The report outlines the countries where the organization intends to focus its work in 2011. Following what it calls “the unprecedented scale” of the disasters in Pakistan and Haiti during 2010, UNICEF highlights the need for helping to strengthen these communities and prepare them to withstand risks in the future.
In Pakistan, over 20 million people were affected by the floods which submerged one fifth of the country. The UN Secretary General, Ban Ki-Moon, said he had witnessed hardship there “on a scale I have never seen before”. Following the devastation caused by the flooding, UNICEF intends to work alongside the Pakistani government and other UN agencies and non-governmental organizations to respond to the continuing needs of over 18 million people, including 12 million children.
UNICEF estimates that with proper funding, safe water supplies can be provided to 5 million people, more than 11 million children under the age of five can be vaccinated against measles and interventions can help the health and nutritional wellbeing of 1.2 million children and 70,000 pregnant women. The organization is also looking to provide educational opportunities and child protection services to millions of children and women in flood-affected areas. To support this work in 2011, UNICEF is calling for the provision of 295 million dollars for Pakistan, which would account for one fifth of its overall funding request.
UNICEF’s intention to provide such a large amount of assistance to Pakistan comes days after the UK government also said the country would be a focus for its foreign aid spending. The UK’s Department for International Development (DFID) announced it would raise its aid to Pakistan from 215 million pounds in 2010/2011 to 267 million pounds in 2011/2012.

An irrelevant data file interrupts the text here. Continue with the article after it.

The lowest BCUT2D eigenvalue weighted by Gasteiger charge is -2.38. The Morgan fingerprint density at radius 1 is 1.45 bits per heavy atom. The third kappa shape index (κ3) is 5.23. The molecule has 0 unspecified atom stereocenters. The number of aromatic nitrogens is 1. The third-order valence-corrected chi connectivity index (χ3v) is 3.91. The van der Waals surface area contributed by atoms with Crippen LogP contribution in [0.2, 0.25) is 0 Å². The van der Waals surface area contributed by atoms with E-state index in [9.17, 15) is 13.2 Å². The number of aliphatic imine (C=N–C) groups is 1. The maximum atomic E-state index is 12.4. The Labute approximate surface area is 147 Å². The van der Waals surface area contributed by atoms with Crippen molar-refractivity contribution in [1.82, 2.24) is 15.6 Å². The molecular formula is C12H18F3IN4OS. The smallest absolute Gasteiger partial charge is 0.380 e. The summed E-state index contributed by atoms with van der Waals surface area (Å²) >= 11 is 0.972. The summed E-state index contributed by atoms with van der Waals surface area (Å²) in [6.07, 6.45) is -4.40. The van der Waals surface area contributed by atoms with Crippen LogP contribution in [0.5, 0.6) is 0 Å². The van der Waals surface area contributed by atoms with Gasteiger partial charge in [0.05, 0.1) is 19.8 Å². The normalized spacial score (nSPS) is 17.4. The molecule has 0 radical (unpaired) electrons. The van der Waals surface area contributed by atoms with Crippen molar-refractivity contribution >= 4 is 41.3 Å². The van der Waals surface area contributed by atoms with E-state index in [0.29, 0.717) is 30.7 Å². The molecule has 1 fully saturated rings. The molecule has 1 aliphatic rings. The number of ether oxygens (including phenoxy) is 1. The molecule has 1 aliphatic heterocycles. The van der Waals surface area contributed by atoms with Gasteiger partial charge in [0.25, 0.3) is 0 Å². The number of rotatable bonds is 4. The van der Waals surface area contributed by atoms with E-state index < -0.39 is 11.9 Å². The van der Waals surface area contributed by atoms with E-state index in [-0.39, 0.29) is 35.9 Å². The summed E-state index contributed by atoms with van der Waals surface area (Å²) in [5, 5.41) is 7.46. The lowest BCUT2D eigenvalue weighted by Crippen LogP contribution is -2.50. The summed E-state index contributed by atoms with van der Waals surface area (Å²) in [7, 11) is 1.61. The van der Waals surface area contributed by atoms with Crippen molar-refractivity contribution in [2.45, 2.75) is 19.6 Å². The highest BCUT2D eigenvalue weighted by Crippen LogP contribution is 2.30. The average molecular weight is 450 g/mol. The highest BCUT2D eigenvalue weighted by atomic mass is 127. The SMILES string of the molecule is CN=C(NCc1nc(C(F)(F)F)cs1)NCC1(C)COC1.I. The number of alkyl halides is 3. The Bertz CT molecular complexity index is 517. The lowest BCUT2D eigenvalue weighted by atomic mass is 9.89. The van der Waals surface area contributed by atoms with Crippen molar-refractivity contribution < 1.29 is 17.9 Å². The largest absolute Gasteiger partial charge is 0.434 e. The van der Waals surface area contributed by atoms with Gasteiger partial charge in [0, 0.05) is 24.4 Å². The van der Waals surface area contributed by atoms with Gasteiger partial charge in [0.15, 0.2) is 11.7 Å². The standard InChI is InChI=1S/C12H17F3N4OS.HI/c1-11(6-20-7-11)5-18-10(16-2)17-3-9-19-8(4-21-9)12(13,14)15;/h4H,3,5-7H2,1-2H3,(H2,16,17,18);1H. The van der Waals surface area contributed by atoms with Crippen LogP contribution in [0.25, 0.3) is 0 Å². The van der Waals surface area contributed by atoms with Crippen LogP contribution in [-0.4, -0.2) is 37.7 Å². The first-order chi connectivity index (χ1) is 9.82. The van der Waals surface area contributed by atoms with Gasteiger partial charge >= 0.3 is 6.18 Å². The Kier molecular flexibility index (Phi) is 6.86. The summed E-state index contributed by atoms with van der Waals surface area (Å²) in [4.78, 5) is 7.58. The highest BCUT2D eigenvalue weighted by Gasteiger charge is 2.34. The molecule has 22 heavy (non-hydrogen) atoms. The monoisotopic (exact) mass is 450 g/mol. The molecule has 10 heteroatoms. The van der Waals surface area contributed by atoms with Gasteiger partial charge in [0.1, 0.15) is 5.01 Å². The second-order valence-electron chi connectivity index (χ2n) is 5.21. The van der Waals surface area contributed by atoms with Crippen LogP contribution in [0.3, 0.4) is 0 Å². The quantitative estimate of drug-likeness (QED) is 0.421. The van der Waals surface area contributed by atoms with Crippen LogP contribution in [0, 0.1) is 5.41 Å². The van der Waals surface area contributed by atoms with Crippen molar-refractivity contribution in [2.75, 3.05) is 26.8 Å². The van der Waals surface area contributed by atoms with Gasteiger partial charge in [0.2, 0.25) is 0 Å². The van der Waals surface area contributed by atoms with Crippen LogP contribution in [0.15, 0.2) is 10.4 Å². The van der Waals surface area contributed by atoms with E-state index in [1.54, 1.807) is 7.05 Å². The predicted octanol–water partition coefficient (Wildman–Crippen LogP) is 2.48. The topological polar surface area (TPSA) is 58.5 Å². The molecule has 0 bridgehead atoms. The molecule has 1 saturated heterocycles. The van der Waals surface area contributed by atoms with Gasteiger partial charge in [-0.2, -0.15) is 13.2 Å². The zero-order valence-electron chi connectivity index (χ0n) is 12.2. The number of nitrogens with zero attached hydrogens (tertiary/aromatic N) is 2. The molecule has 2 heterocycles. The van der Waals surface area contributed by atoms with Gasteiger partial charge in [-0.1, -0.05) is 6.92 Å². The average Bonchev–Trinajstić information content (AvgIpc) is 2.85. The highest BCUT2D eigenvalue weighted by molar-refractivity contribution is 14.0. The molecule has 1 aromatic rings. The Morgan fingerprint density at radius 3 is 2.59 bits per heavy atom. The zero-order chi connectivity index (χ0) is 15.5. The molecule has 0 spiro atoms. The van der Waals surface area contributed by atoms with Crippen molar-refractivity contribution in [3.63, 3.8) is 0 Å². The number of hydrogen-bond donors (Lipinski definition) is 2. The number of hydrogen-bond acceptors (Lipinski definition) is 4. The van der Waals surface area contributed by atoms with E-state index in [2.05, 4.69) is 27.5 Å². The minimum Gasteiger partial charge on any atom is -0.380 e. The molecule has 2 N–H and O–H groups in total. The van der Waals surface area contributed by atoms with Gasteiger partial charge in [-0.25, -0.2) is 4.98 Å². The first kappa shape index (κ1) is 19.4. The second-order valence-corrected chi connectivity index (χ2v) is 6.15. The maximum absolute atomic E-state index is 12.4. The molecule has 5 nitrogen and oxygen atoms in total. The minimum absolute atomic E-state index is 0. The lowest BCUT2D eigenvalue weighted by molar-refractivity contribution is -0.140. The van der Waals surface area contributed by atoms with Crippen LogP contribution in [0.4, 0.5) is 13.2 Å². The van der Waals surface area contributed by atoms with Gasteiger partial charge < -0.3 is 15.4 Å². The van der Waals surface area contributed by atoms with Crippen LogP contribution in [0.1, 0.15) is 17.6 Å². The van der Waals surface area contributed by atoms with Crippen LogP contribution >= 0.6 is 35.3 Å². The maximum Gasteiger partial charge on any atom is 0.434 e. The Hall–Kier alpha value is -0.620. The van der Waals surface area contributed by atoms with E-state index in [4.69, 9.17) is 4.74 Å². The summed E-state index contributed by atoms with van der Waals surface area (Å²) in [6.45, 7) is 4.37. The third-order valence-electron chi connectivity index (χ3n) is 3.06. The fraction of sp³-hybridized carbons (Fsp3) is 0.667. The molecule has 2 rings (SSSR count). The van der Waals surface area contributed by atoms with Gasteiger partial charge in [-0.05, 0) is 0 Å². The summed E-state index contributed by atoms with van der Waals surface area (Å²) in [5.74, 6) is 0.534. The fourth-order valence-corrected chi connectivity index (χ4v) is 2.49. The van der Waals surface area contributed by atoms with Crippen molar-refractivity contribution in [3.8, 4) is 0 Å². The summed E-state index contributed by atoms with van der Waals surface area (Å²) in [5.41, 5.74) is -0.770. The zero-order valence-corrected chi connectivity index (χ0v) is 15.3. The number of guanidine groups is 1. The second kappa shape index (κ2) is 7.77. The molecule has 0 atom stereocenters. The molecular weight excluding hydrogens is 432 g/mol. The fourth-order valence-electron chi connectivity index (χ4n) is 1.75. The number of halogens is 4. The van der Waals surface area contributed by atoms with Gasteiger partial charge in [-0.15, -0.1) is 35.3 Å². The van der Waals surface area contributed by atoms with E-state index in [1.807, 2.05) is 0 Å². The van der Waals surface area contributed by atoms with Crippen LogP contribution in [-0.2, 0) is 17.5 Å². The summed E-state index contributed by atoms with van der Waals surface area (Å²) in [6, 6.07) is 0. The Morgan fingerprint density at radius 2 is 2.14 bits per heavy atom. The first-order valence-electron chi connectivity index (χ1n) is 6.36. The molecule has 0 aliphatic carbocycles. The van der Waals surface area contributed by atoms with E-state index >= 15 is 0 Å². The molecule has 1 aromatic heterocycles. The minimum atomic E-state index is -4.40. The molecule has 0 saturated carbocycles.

In addition, DFID announced that it will raise its annual contribution to UNICEF, which was assessed as one of nine organizations to have provided “very good value for the British tax payer”. Andrew Mitchell, the UK’s Secretary of State for International Development praised the work of UNICEF in raising standards of health and education among children. As part of its commitment to tackling problems such as child mortality, lack of education and HIV/AIDS, the UK’s annual contribution to UNICEF will double from 21 million pounds in 2010/11 to 40 million pounds the following year. However, the UK’s aid is not earmarked for specific projects and can therefore be used by UNICEF for “rapid responses…and delivering assistance on the ground”. The UK government also noted that UNICEF conducts programs where children suffer in conflict-ridden and fragile states and the UK is particularly looking to expand its foreign aid efforts to such countries.